If you haven't jumped aboard the Barry Bonds bandwagon yet, don't sweat it. There's still plenty of room.
Baseball's soon-to-be career home run king is more like a serf, at least according to those who make their living selling sports memorabilia.
"His stuff is poison," said Mike Lewandowski, owner of First 'N Goal Sports Cards and Comics in Amherst. "And I have a lot of his stuff, more than I'd like to have. There's no demand. None. Nobody likes him. Nobody wants to buy any of it."
Even as Bonds closes in on Hank Aaron's record of 755 homers, there's been no rush to acquire keepsakes.
When Mark McGwire and Sammy Sosa took aim at Roger Maris' single-season home run record in 1998, McGwire's rookie card was selling for as much as $400 -- about 10 times what it's worth today.
As for Bonds' rookie cards?
"You'd think there would be a call for them right now, but there's none at all," said Paul Szczesek, owner of Bases Loaded Sports Collectibles in Cheektowaga. "I had one customer come in and buy two or three Bonds rookies in anticipation of the record. It's not like Bonds is Mr. Outgoing, at least personality wise. If he were, then there might be more of a demand for his stuff."
Ungraded Bonds' rookie cards can be had for as little as $5 to $10 at eBay's on-line auction site.
Even his rookie cards in the most pristine condition generally sell for no more than $40 or so.
OK, maybe baseball cards aren't where it's at these days. What about other Bonds items?
"We haven't stocked any of his jerseys, the only thing we had was a [blank] black San Francisco Giants jersey," said Joe Eckl, manager of Laux Sporting Goods' store in the Boulevard Mall. "And if there's a call for it, we'll get it. But really no, I don't expect that to happen at all. I don't know why a person would want it. Because of his steroid use, there's just such a negative light on him right now."
The Laux store in the Galleria Mall displays Curt Schilling, David Wright, Johnny Damon, Derek Jeter, Paul Posluszny and Adrian Peterson jerseys in its windows. But no Bonds jerseys.
You can purchase a Don Mattingly jersey at the Finish Line in Galleria Mall, but not a Bonds jersey. Mattingly, the New York Yankees' bench coach, has been retired as a player since 1995.
"At one time we had some Bonds jerseys in kids sizes," said R.J. Mahoney, assistant manager of Champs Sports in the Boulevard Mall. "We couldn't sell them at all. They sat around for about a year and we sent them back. Yankees, Red Sox and Mets are pretty much the three teams people care about around here when it comes to jersey sales."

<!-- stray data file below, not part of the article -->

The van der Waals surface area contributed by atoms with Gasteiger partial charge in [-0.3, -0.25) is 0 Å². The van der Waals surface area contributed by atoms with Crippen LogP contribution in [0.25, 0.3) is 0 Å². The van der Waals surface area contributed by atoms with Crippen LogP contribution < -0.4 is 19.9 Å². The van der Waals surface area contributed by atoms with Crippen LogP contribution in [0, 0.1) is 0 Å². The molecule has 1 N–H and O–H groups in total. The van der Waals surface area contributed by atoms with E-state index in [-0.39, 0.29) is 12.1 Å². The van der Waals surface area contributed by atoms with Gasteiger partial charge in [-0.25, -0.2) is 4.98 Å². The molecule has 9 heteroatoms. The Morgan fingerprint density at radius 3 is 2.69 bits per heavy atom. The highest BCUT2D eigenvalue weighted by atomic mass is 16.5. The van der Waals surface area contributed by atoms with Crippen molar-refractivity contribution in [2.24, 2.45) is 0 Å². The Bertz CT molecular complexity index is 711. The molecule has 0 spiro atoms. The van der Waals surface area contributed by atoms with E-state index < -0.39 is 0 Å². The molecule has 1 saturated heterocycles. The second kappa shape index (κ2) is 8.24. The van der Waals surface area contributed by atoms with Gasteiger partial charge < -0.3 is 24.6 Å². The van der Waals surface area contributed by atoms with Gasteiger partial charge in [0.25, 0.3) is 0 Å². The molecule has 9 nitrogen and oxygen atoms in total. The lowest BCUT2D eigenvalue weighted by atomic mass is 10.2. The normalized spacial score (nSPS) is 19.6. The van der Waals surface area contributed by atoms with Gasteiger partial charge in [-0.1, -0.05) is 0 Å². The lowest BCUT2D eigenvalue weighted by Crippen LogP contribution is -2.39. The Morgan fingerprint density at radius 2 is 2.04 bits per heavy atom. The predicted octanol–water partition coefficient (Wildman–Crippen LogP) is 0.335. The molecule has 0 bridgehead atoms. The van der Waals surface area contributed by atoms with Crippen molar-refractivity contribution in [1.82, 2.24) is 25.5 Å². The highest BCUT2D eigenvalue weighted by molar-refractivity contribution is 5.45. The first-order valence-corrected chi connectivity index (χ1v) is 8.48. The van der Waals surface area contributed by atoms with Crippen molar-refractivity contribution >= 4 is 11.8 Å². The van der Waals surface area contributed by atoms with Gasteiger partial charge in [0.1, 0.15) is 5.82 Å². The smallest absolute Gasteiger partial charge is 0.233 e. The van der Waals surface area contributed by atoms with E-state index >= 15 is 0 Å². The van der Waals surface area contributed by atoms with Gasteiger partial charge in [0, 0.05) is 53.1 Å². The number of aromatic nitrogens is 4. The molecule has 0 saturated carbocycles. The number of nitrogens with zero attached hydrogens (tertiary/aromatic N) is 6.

At First 'N Goal, you can purchase a mini-batting helmet or a baseball autographed by Bonds for $250. They're not exactly jumping off the shelves.
"I can sell 100 Jeters before I sell one Bonds," Lewandowski said. "I have hundreds of types of Bonds cards and I'm lucky if I sell one card a month. That would be amazing."
At the BC Sports Collectibles store in Galleria Mall, a baseball autographed by Bonds sells for $299 -- that's $100 less than one autographed by Jeter and $50.99 less than a Roger Clemens-signed ball.
"His stuff has been pretty stagnant during the last year," said Jay Mock, the BC Sports store manager. "I'm sure our California stores carry and sell a lot more Bonds stuff but our chain sells his baseballs throughout the country. But here, people are still asking for Sabres stuff. When it comes to baseball items, it's pretty much just Yankees and Red Sox."
You won't find any Bonds items at the Dave & Adam's Card World store in the town of Tonawanda. About the best you could hope for is finding one of his cards in an unopened box.
"Once he hits it maybe we'll get some people will come in or call looking for his items," said Chris Volpe, store manager. "I'm normally surprised when something big is going on and nobody seems interested in it."
Said Adam Martin, co-owner of Dave & Adam's: "We're pretty quick to adapt and if there were demand for Barry Bonds rookies we'd have them there. We can't get enough Ryan Miller cards, but Barry, no. I think a lot of people would like to see him intentionally walked every time."
Lewandowski, a 49-year-old who has played organized baseball since he was 5, is passionate about the game and has strong feelings regarding Bonds.
"There's a right way and a wrong way to do things and because of the way he conducts himself, his stuff is really tough to sell," said the former Kenmore West varsity player.
"He doesn't talk to people and he gives nothing back. He's close enough now that people would be buying [his collectibles] if they were interested."
Asked if he has any plans to add a Bonds jersey to his wall display, Lewandowski couldn't hide a snicker.
"That would be death, a total waste of money," he said, shaking his head. "Like throwing my dollars right down the toilet."